Adobe’s photo-editing flagship Photoshop is so successful that the brand is a synonym for digital fakery. Later this year it will become a standard bearer for a proposed antidote: technology that tags images with data about their origins to help news publishers, social networks, and consumers avoid getting duped.
Adobe started working on its Content Authenticity Initiative last year with partners including Twitter and The New York Times. Last week, it released a white paper laying out an open standard for tagging images, video, and other media with cryptographically signed data such as locations, time stamps, and who captured or edited it.
Adobe says it will build the technology into a preview release of Photoshop later this year. That will be the first real test of an ambitious—or perhaps quixotic—response to concerns about the democracy-corroding effects of online misinformation and fake imagery.
“We imagine a future where if something in the news arrives without CAI data attached to it, you might look at it with extra skepticism and not want to trust that piece of media,” says Andy Parsons, who leads Adobe’s work on the standard.
Under CAI’s system, Photoshop and other software would add metadata to images or other content to log key properties and events, such as which camera or person took a photo and when the file was edited or published to a news site or social network. Cryptography would be used to digitally sign the metadata and bind new tags to the old ones, creating a record of an image’s life.
If that system gains traction, consumers could one day be prodded to mull the origins of images and video they see on social networking sites.
“If we can pick off people who are well-intentioned and about to unwittingly share misinformation, that’s a great starting point.”
Marc Lavallee, head of R&D, The New York Times
The simplest way would be for services like Twitter to allow users to inspect the tags on an image or video. The standard could also enhance the automated systems that social sites have deployed to add warnings to posts spreading untruths, like those Twitter and Facebook place on Covid-19 misinformation. Posts about an unfolding tragedy such as a shooting might earn a warning label if they use images that tags indicate come from a different location, for example.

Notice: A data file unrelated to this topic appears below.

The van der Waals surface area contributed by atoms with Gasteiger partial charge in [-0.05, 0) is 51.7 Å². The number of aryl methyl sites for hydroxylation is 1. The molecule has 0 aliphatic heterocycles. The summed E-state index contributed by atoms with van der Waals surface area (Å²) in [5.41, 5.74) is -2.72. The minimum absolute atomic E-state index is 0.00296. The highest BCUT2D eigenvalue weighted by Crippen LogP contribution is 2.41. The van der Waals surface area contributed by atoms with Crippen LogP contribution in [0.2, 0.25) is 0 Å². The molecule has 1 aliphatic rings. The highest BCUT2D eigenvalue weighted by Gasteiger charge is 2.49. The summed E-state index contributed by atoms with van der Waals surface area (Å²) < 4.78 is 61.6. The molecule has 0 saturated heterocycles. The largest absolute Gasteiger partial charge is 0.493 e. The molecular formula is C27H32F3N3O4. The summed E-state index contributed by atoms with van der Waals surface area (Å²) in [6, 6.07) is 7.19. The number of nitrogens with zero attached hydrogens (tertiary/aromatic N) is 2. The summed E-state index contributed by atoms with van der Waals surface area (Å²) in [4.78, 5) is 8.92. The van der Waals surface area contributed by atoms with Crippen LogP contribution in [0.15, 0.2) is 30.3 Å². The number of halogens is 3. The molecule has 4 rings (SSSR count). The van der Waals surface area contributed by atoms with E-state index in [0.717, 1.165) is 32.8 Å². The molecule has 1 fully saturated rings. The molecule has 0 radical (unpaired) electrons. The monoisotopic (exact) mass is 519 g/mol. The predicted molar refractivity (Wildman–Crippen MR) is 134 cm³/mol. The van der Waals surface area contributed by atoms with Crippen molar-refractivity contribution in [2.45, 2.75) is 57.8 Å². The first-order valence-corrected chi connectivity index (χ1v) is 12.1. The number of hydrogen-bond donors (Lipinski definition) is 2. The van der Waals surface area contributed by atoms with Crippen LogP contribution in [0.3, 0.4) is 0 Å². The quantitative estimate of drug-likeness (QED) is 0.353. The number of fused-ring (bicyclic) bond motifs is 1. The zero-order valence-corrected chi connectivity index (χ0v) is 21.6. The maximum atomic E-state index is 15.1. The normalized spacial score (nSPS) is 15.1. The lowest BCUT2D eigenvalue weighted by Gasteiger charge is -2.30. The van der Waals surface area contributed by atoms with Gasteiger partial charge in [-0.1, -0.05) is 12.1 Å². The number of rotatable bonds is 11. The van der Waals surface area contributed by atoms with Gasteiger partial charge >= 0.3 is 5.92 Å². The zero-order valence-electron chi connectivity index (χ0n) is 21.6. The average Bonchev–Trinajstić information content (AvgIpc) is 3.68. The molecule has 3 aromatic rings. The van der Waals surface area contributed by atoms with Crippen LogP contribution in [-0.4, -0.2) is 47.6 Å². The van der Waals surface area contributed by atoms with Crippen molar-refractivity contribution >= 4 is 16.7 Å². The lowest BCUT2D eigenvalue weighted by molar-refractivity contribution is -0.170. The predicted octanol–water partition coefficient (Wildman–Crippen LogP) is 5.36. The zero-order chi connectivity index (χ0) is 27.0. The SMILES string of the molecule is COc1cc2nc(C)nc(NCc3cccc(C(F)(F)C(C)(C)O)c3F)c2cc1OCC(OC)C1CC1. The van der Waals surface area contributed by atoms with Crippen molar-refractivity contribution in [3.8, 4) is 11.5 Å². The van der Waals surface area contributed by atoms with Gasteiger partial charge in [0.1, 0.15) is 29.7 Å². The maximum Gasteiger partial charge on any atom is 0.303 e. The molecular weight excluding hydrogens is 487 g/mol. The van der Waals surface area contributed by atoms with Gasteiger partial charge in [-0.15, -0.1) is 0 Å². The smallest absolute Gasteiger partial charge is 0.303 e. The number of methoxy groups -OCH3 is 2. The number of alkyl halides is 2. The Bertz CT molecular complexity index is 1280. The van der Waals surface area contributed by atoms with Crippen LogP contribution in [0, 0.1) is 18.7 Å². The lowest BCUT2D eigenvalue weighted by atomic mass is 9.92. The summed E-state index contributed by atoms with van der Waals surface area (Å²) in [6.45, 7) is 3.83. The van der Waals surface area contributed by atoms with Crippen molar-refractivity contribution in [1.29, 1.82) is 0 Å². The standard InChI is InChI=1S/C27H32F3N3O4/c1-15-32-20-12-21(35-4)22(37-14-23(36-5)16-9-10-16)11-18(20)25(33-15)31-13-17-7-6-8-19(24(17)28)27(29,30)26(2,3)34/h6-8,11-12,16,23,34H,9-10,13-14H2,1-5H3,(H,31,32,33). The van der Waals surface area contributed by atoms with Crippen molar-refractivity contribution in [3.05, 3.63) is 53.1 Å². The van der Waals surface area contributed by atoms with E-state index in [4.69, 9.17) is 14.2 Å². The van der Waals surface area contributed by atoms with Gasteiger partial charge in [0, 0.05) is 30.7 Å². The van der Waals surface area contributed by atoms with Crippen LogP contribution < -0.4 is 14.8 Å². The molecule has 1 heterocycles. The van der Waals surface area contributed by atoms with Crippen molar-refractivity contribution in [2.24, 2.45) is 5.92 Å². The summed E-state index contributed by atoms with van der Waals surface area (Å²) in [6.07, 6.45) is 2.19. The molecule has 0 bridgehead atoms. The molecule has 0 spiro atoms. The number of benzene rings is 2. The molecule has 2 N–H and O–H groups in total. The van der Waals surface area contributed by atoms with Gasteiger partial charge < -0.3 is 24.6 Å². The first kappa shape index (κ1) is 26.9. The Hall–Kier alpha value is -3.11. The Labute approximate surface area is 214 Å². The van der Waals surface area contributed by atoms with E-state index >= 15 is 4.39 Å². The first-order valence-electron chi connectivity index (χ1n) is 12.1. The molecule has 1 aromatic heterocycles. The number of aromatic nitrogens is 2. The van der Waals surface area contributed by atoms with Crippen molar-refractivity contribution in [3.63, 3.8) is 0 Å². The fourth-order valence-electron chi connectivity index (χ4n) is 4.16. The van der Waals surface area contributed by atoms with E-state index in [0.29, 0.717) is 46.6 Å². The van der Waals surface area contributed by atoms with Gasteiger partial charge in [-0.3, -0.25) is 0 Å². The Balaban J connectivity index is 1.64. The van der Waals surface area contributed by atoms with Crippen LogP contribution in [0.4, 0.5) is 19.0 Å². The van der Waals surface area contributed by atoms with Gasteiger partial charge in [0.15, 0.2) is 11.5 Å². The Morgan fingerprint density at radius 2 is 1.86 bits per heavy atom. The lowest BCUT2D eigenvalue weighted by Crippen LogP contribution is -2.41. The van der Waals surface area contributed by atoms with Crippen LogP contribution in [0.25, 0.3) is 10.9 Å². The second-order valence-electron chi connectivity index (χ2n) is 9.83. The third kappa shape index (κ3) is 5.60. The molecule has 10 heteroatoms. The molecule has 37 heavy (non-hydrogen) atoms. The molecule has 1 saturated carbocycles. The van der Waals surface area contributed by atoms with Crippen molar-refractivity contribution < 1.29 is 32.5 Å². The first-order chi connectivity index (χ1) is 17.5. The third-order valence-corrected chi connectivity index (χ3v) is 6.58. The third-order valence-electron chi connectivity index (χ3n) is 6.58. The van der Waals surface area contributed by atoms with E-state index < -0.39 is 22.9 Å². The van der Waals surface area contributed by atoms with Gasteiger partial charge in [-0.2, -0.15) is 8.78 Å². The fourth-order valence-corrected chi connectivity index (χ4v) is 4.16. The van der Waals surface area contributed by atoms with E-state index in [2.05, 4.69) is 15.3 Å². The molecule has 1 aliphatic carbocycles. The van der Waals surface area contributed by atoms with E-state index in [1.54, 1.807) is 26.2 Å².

It’s unclear whether tech companies will find the tags useful or reliable enough to push at users. Twitter declined to say when it might test the technology, but a spokesperson said in a statement that it will continue to work on the project. “This white paper attempts to provide clear insights into the unique potential of the Content Authenticity Initiative across all media and online platforms,” the statement said. Facebook did not respond to a request for comment.
To make authenticity tagging work, makers of cameras, creators of editing software like Photoshop, and publishers and social platforms will need to support the standard. Trusted authorities selected by the project would control access to the digital certificates needed to cryptographically sign the metadata.
The world should get a chance to try out this vision for a more transparent internet before the end of this year. Adobe plans to build the standard into a prerelease version of Photoshop, as well as its Behance social network where creatives showcase their work.
Truepic, a startup whose photo-verification software is used in apps from insurers and other clients, plans to release beta software that builds CAI tagging into an Android smartphone’s camera and cryptographic hardware. Sherif Hanna, a vice president at the company, says embracing the open standard offers a chance to see wider usage of ideas that Truepic was already working on. Google declined to comment on whether it was taking an interest in CAI; Apple did not respond to a request for comment.
The first live test of CAI in the news business will most likely come from the The New York Times. The newspaper’s head of R&D, Marc Lavallee, had dreams of testing the technology at a major media event this year, perhaps a political convention. Due to the pandemic he is now looking to events after the presidential election.
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